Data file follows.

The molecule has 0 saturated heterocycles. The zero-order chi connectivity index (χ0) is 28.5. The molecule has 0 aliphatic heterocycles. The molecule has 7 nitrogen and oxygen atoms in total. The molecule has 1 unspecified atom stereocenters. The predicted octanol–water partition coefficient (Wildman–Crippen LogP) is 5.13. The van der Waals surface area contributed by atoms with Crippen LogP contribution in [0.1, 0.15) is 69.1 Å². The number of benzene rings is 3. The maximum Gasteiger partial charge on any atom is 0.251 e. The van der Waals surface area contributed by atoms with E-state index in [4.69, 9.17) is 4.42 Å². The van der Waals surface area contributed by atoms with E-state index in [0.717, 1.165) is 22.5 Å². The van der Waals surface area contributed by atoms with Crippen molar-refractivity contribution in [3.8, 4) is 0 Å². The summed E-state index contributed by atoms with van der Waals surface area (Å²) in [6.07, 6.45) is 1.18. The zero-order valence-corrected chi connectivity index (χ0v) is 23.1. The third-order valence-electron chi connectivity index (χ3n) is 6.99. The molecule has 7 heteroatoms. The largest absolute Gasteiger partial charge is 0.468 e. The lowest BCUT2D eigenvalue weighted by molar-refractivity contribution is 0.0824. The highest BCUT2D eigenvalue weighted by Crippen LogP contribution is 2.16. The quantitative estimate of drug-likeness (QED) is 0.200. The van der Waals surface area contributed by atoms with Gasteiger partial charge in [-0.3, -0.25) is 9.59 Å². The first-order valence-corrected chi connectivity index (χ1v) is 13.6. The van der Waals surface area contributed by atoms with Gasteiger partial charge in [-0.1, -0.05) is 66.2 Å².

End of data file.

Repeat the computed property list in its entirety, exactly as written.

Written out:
The molecule has 0 saturated heterocycles. The zero-order chi connectivity index (χ0) is 28.5. The molecule has 0 aliphatic heterocycles. The molecule has 7 nitrogen and oxygen atoms in total. The molecule has 1 unspecified atom stereocenters. The predicted octanol–water partition coefficient (Wildman–Crippen LogP) is 5.13. The van der Waals surface area contributed by atoms with Crippen LogP contribution in [0.1, 0.15) is 69.1 Å². The number of benzene rings is 3. The maximum Gasteiger partial charge on any atom is 0.251 e. The van der Waals surface area contributed by atoms with E-state index in [4.69, 9.17) is 4.42 Å². The van der Waals surface area contributed by atoms with E-state index in [0.717, 1.165) is 22.5 Å². The van der Waals surface area contributed by atoms with Crippen molar-refractivity contribution in [3.8, 4) is 0 Å². The summed E-state index contributed by atoms with van der Waals surface area (Å²) in [6.07, 6.45) is 1.18. The zero-order valence-corrected chi connectivity index (χ0v) is 23.1. The third-order valence-electron chi connectivity index (χ3n) is 6.99. The molecule has 7 heteroatoms. The largest absolute Gasteiger partial charge is 0.468 e. The lowest BCUT2D eigenvalue weighted by molar-refractivity contribution is 0.0824. The highest BCUT2D eigenvalue weighted by Crippen LogP contribution is 2.16. The quantitative estimate of drug-likeness (QED) is 0.200. The van der Waals surface area contributed by atoms with Gasteiger partial charge in [-0.3, -0.25) is 9.59 Å². The first-order valence-corrected chi connectivity index (χ1v) is 13.6. The van der Waals surface area contributed by atoms with Gasteiger partial charge in [-0.1, -0.05) is 66.2 Å².